NASA introduced the Kepler 90 system in an historic announcement on December 14, 2017. "The Kepler-90 star system is like a mini version of our solar system. You have small planets inside and big planets outside, but everything is scrunched in much closer," said Andrew Vanderburg, astronomer and NASA Sagan Postdoctoral Fellow at The University of Texas, Austin.
Experts speculate that an eight-planet solar system may in fact be common. It also seems that having a solar system where the smaller planets are in the front and the larger ones in the back, may not be so rare. Hopefully, future explorations can help to understand exactly how planetary systems form, as the discovery of new exoplanets has disrupted many of the theories astronomers developed from studying our solar system.
Credit: NASA/Ames Research Center/Wendy Stenzel.
The discovery began with just one planet. The A.I. found a weak transit signal from a planet known as Kepler-90i that had been previously missed. It’s in a planetary system called Kepler-90, located in the constellation Draco, some 2,545 light years from Earth. The new planet is extremely hot, with an average surface temperature of 800 degrees Fahrenheit—about as hot as mercury. Its year is incredibly short. It orbits its star once every 14.4 days. This system probably isn’t the best candidate for life. What’s game changing besides our solar system slipping from its unique place, is the ability to use machine learning to detect previously unrecognized exoplanets. The program also located a 6th planet in the newly discovered TRAPPIST system.
A.I. had been used previously to scour the Kepler database. But these findings show that artificial neural networks are particularly adept at the task. The idea was first posited by Google’s Shallue, who while studying astronomy in his free time, heard about how the discipline was drowning in data. "Machine learning really shines in situations where there is so much data that humans can't search it for themselves,” he said.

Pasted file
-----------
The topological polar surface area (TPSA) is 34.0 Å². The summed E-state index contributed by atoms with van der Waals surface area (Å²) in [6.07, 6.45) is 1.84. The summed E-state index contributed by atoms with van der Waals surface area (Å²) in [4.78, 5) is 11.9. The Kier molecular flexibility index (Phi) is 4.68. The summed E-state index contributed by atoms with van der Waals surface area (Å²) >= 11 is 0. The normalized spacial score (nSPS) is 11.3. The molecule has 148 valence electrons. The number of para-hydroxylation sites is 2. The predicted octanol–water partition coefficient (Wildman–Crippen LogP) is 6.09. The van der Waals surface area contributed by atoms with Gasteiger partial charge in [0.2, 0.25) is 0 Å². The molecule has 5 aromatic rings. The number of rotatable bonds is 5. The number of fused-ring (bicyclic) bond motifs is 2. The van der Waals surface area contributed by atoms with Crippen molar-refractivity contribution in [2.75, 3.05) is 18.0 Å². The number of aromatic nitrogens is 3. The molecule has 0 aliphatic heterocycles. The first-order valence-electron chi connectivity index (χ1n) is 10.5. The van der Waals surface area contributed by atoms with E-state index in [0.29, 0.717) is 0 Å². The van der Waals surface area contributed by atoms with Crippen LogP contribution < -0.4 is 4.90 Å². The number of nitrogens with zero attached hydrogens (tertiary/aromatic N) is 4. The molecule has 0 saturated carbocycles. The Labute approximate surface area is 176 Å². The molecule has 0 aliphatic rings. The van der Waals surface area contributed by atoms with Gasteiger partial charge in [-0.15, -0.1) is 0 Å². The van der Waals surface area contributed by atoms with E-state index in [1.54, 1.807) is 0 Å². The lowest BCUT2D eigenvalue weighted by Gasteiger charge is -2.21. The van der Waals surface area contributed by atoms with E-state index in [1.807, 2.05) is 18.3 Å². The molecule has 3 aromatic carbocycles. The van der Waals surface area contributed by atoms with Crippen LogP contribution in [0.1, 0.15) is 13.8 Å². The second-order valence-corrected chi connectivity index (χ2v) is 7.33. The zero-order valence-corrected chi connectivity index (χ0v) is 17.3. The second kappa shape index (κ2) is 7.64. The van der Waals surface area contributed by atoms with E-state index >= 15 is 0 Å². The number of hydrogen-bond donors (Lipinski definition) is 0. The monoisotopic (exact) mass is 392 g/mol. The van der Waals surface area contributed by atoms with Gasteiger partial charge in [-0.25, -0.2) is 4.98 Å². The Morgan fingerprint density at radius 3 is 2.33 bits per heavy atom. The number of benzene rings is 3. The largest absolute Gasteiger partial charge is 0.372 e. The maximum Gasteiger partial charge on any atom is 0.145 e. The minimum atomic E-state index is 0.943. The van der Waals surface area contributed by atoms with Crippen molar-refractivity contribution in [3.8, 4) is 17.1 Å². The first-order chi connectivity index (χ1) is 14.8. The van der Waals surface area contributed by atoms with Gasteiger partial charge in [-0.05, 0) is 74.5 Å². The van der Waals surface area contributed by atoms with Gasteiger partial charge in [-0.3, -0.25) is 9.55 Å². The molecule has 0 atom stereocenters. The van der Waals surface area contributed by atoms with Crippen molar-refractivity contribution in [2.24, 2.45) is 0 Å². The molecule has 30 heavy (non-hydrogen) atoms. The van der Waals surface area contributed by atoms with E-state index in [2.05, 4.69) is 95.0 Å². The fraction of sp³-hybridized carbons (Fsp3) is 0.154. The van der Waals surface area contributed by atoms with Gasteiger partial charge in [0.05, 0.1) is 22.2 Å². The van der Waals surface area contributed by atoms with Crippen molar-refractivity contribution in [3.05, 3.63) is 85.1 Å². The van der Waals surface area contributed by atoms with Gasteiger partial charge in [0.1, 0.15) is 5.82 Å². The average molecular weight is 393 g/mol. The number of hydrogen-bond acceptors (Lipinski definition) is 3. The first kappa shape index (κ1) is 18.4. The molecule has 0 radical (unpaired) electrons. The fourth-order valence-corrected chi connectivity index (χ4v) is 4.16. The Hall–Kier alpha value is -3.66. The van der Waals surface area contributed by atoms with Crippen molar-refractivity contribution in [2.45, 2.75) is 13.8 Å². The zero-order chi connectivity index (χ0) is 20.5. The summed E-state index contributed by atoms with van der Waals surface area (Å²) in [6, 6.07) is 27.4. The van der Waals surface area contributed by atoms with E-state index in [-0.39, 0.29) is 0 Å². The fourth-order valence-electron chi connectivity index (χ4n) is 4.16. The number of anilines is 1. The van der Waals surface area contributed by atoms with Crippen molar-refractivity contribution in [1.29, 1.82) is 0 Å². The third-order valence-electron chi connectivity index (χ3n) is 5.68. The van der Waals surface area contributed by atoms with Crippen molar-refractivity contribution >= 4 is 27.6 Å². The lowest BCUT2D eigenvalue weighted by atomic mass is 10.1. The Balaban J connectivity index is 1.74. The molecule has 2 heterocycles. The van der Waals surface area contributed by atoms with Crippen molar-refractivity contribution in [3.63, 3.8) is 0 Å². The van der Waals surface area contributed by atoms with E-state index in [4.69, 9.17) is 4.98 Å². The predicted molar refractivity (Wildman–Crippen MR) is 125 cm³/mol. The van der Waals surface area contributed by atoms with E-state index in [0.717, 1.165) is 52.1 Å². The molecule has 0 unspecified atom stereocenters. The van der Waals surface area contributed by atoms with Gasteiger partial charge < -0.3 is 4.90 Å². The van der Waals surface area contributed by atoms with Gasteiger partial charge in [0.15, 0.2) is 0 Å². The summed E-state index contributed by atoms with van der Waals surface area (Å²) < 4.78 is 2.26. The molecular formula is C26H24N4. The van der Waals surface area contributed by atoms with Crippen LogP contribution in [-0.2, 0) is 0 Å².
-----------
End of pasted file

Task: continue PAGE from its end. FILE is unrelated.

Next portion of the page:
Paul Hertz is the director of NASA’s Astrophysics Division in Washington. He said, “Just as we expected, there are exciting discoveries lurking in our archived Kepler data, waiting for the right tool or technology to unearth them.” He added, “This finding shows that our data will be a treasure trove available to innovative researchers for years to come.” Shallue and Vanderburg consider this a successful proof of concept study. In it, explained in a paper to be published in The Astronomical Journal, the A.I. scanned 670 stars. In the future, they plan to have it study all 150,000 stars Kepler has identified.
Today, we still consider our planet special, as it’s the only known place to harbor life. One wonders for how long it’ll hold this lofty location. So far, the A.I. used can’t determine whether an exoplanet is a good candidate for life. But with technology and computing power moving so fast, that ability shouldn’t be too far away.
To see NASA’s video of this discovery, click here:
Researchers at Human Longevity have developed technology that can generate images of individuals face using only their genetic information. But not all are convinced.
What if a computer could generate a realistic image of your face using only your genetic information?
That's precisely the technology researchers at Human Longevity, a San-Diego based company with the world's largest genomic database, claim to have developed. The team, led by genome-sequencing pioneer Craig Venter, reported their findings in a controversial paper published in the journal Proceedings of the National Academy of Sciences.